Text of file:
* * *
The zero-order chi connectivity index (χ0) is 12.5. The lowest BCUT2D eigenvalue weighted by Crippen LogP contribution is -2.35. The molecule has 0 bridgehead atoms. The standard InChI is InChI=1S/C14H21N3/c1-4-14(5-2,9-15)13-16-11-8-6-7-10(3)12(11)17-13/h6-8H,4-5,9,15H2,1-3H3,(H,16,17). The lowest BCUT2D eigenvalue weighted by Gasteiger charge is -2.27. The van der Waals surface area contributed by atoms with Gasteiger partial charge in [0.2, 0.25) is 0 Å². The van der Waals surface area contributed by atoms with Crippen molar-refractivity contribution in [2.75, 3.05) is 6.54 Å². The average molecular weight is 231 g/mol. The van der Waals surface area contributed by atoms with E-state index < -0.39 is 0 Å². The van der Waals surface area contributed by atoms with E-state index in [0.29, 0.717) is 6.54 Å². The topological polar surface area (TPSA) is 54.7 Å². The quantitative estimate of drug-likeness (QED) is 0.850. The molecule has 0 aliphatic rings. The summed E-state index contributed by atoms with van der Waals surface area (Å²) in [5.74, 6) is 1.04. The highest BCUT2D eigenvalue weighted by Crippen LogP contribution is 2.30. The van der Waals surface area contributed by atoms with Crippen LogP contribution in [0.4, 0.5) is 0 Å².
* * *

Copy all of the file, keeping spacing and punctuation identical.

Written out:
The zero-order chi connectivity index (χ0) is 12.5. The lowest BCUT2D eigenvalue weighted by Crippen LogP contribution is -2.35. The molecule has 0 bridgehead atoms. The standard InChI is InChI=1S/C14H21N3/c1-4-14(5-2,9-15)13-16-11-8-6-7-10(3)12(11)17-13/h6-8H,4-5,9,15H2,1-3H3,(H,16,17). The lowest BCUT2D eigenvalue weighted by Gasteiger charge is -2.27. The van der Waals surface area contributed by atoms with Gasteiger partial charge in [0.2, 0.25) is 0 Å². The van der Waals surface area contributed by atoms with Crippen molar-refractivity contribution in [2.75, 3.05) is 6.54 Å². The average molecular weight is 231 g/mol. The van der Waals surface area contributed by atoms with E-state index < -0.39 is 0 Å². The van der Waals surface area contributed by atoms with E-state index in [0.29, 0.717) is 6.54 Å². The topological polar surface area (TPSA) is 54.7 Å². The quantitative estimate of drug-likeness (QED) is 0.850. The molecule has 0 aliphatic rings. The summed E-state index contributed by atoms with van der Waals surface area (Å²) in [5.74, 6) is 1.04. The highest BCUT2D eigenvalue weighted by Crippen LogP contribution is 2.30. The van der Waals surface area contributed by atoms with Crippen LogP contribution in [0.4, 0.5) is 0 Å².